China spends Jan­uary stock­ing up on cop­per, crude oil and iron ore

Data also show value of im­ports and ex­ports rises by about 10%

China Daily (Canada) - - BUSINESS - By DU JUAN dujuan@chi­nadaily.com.cn

Driven by eco­nomic growth and a need to re­stock, China’s im­ports for crude oil and key com­modi­ties surged to a record high in the first month of the year.

Im­ports of crude oil, iron ore and cop­per are of­ten eval­u­ated as a sign of China’s eco­nomic strength, but a week­long Lu­nar New Year hol­i­day, which be­gan on Jan 31, can af­fect the mar­ket to cer­tain ex­tent when man­u­fac­tur­ers in­crease their in­ven­to­ries for pro­duc­tion dur­ing the hol­i­day.

China im­ported 28.16 mil­lion met­ric tons of crude oil in Jan­uary, up 11.9 per­cent yearon-year. The daily crude im­ports reached a new record of 6.63 mil­lion bar­rels, ac­cord­ing to data re­leased by the Gen­eral Ad­min­is­tra­tion of Cus­toms on Wed­nes­day.

Li Li, re­search di­rec­tor at ICIS C1 En­ergy, a Shang­hai-based en­ergy in­for­ma­tion con­sul­tancy, said in­ter­na­tional crude oil prices hit bot­tom in Novem­ber 2013, which gave traders and re­finer­ies the op­por­tu­nity to re­stock at a good price be­fore the Lu­nar New Year.

An­a­lysts said the ma­jor drive for China’s crude im­ports this year and the next is to build up medium- and long-term commercial and strate­gic re­serves, cre­at­ing a sat­u­rated sup­ply in the do­mes­tic oil prod­ucts mar­ket.

“The de­mand for crude oil from the new re­fin­ing ca­pac­ity is rel­a­tively low,” she said.

Iron ore im­ports also soared to a record high of 86.83 mil­lion tons in Jan­uary, up 18 per­cent com­pared with De­cem­ber, mark­ing a 33 per­cent in­crease year-on-year.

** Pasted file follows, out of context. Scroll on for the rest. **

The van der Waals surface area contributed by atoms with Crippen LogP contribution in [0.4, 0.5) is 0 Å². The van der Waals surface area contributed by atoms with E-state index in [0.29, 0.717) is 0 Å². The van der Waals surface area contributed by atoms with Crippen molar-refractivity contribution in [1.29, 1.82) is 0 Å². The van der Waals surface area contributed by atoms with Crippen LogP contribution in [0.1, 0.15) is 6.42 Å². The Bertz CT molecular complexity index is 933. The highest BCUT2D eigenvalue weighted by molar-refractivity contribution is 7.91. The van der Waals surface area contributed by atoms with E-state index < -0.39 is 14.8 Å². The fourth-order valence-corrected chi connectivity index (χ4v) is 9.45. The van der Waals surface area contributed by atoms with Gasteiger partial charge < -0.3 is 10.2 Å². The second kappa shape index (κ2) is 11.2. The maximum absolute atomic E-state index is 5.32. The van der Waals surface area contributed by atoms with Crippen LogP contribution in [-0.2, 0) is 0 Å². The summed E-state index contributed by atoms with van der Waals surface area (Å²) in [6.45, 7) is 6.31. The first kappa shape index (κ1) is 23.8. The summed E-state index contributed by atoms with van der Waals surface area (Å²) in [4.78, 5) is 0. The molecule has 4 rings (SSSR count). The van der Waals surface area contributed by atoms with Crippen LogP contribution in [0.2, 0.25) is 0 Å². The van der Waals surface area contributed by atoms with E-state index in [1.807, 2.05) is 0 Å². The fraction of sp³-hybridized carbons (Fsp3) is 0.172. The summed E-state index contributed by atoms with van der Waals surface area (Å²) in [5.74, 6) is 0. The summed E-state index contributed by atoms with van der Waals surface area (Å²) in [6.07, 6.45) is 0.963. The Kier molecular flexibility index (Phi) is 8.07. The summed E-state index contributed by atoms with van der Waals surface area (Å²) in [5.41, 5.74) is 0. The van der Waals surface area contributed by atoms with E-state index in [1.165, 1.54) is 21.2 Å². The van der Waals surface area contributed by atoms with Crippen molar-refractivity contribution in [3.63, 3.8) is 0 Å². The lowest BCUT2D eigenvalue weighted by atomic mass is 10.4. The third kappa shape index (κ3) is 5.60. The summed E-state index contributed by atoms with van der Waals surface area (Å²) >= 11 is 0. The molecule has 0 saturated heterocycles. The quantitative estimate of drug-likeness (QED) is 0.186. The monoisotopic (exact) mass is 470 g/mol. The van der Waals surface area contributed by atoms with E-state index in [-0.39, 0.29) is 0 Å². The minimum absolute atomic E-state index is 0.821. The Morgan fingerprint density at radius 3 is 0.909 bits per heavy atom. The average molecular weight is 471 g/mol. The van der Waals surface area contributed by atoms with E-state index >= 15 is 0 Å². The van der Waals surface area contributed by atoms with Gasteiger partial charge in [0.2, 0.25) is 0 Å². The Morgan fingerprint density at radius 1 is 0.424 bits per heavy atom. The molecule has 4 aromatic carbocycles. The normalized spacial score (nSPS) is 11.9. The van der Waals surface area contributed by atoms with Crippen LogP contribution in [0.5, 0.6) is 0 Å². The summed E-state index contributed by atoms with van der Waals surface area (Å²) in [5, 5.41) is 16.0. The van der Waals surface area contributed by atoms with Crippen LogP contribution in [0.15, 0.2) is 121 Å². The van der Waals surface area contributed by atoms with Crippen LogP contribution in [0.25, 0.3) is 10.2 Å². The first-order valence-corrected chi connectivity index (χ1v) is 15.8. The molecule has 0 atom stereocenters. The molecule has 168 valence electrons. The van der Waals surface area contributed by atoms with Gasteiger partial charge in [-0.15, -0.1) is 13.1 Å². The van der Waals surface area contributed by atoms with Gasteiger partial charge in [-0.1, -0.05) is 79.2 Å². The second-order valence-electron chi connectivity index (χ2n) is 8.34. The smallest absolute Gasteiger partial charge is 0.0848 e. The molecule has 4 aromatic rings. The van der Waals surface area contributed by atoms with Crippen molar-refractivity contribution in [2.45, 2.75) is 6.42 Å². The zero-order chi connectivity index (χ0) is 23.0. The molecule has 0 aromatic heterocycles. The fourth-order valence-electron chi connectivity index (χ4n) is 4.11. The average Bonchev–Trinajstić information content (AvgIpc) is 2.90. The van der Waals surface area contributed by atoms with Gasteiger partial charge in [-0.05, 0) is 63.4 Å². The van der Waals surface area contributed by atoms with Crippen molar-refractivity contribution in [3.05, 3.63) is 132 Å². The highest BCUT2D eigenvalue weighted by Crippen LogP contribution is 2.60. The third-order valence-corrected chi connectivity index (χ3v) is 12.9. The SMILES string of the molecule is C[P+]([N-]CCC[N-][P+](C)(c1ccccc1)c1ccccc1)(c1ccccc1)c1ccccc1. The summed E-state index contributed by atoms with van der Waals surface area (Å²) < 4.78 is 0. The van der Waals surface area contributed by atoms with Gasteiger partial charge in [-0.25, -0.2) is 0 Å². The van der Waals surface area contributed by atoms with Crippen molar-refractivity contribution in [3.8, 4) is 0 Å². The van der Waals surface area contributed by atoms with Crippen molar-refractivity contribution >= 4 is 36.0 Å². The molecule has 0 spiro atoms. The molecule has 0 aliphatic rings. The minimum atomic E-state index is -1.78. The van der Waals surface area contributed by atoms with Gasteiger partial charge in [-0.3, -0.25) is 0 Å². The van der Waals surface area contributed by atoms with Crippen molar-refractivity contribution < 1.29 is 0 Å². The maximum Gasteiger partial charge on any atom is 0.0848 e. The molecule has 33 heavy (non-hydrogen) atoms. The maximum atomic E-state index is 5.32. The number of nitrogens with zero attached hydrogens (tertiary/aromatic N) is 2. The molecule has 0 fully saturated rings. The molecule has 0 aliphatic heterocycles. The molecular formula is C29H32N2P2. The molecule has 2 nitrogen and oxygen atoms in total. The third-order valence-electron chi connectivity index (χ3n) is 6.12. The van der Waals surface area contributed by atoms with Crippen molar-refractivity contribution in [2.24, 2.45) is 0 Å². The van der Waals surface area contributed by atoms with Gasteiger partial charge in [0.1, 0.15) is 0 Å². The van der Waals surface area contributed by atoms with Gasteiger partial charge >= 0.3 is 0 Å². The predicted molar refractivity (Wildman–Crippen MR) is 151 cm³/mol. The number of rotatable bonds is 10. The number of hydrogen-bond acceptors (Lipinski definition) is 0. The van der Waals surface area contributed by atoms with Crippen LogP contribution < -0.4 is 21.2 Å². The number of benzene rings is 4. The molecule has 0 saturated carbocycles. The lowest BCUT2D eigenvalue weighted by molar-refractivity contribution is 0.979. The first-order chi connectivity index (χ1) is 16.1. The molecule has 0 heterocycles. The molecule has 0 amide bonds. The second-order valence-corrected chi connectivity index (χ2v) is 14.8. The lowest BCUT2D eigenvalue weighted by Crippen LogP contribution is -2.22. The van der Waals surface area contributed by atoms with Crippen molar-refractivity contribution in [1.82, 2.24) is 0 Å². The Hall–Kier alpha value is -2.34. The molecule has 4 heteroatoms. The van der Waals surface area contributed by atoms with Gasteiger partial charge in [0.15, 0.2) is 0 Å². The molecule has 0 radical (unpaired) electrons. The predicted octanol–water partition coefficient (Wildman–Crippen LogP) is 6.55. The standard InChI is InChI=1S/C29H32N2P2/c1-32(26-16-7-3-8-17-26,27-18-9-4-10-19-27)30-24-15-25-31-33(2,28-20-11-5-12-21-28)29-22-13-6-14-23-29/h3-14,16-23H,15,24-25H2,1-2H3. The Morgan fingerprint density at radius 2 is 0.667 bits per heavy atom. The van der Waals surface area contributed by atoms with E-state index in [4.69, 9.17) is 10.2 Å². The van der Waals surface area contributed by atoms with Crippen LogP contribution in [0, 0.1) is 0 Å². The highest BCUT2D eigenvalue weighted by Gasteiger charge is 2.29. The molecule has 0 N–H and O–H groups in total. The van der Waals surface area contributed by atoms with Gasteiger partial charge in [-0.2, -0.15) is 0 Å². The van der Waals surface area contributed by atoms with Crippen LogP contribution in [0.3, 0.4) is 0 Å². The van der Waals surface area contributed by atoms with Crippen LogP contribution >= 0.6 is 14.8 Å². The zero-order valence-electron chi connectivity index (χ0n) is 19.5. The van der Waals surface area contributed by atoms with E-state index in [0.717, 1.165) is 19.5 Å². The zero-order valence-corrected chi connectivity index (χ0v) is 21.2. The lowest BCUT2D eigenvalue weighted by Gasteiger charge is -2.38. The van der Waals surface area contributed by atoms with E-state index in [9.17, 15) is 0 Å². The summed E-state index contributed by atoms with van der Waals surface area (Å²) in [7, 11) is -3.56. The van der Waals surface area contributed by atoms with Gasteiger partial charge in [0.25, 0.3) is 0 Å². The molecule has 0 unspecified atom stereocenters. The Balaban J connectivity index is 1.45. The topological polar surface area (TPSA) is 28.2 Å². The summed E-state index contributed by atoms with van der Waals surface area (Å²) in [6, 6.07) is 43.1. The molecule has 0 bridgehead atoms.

“It’s a rea­son­able growth rate,” said Zhang Tieshan, a se­nior an­a­lyst from in­dus­trial in­for­ma­tion provider Mys­teel.com.

Many do­mes­tic steel mills were re­stock­ing ahead of the Lu­nar New Year hol­i­day, when trad­ing is usu­ally sus­pended, he said.

“The Chi­nese govern­ment opened iron ore im­port rights to pri­vate com­pa­nies dur­ing the sec­ond half of last year, which also con­trib­uted to ris­ing im­ports,” said Zhang. “Com­pared with the same pe­riod last year, there are more im­porters for iron ore at the be­gin­ning of this year.”

The growth of iron ore im­ports ex­ceeded mar­ket ex­pec­ta­tions. In fact, an­a­lysts be­lieved China, as the big­gest iron ore user in the world, would see im­ports de­cline at the be­gin­ning of the year.

“China’s cut in steel pro­duc­tion ca­pac­ity has not had a big ef­fect on iron ore im­ports. Mean­while, the in­flu­ence of en­vi­ron­men­tal poli­cies on steel mill pro­duc­tion and iron ore de­mand is re­gional,” said Zhang.

Late last year, the Chi­nese govern­ment an­nounced a cut of 80 mil­lion met­ric tons of steel pro­duc­tion ca­pac­ity in or­der to im­prove the in­dus­trial struc­ture and fight air pol­lu­tion.

Big steel pro­duc­ers such as those in He­bei prov­ince are af­fected by the pol­icy, but it did not have a na­tion­wide im­pact, said Zhang.

He pre­dicted that the coun­try’s eco­nomic growth will con­tinue to de­cline in the sec­ond and third quar­ters, which will re­sult in slower iron ore im­ports growth in the fol­low­ing months.

China’s crude steel out­put will grow at 3 per­cent to 4 per­cent year-on-year in 2014, es­ti­mated an­a­lysts at Mys­teel.

In ad­di­tion to iron ore, cop­per im­ports in Jan­uary to­taled 536,000 met­ric tons, a record high with a year-on-year growth of 53 per­cent. The fig­ure grew 22 per­cent, com­pared with the pre­vi­ous month. An­a­lysts said the soar­ing in­crease was also caused by un­ex­pected strength in re­stock­ing de­mand ahead of the Lu­nar New Year.

Gen­er­ally, China’s im­ports in Jan­uary in­creased 10 per­cent to $175.27 bil­lion, the fastest pace in six months, while ex­ports grew 10.6 per­cent to $207.13 bil­lion.

The stronger trad­ing growth has eased wor­ries about China’s eco­nomic slow­down, though most an­a­lysts be­lieve that the trade growth in Fe­bru­ary will ex­pe­ri­ence a slight slow­down.

Newspapers in English

Newspapers from China

© PressReader. All rights reserved.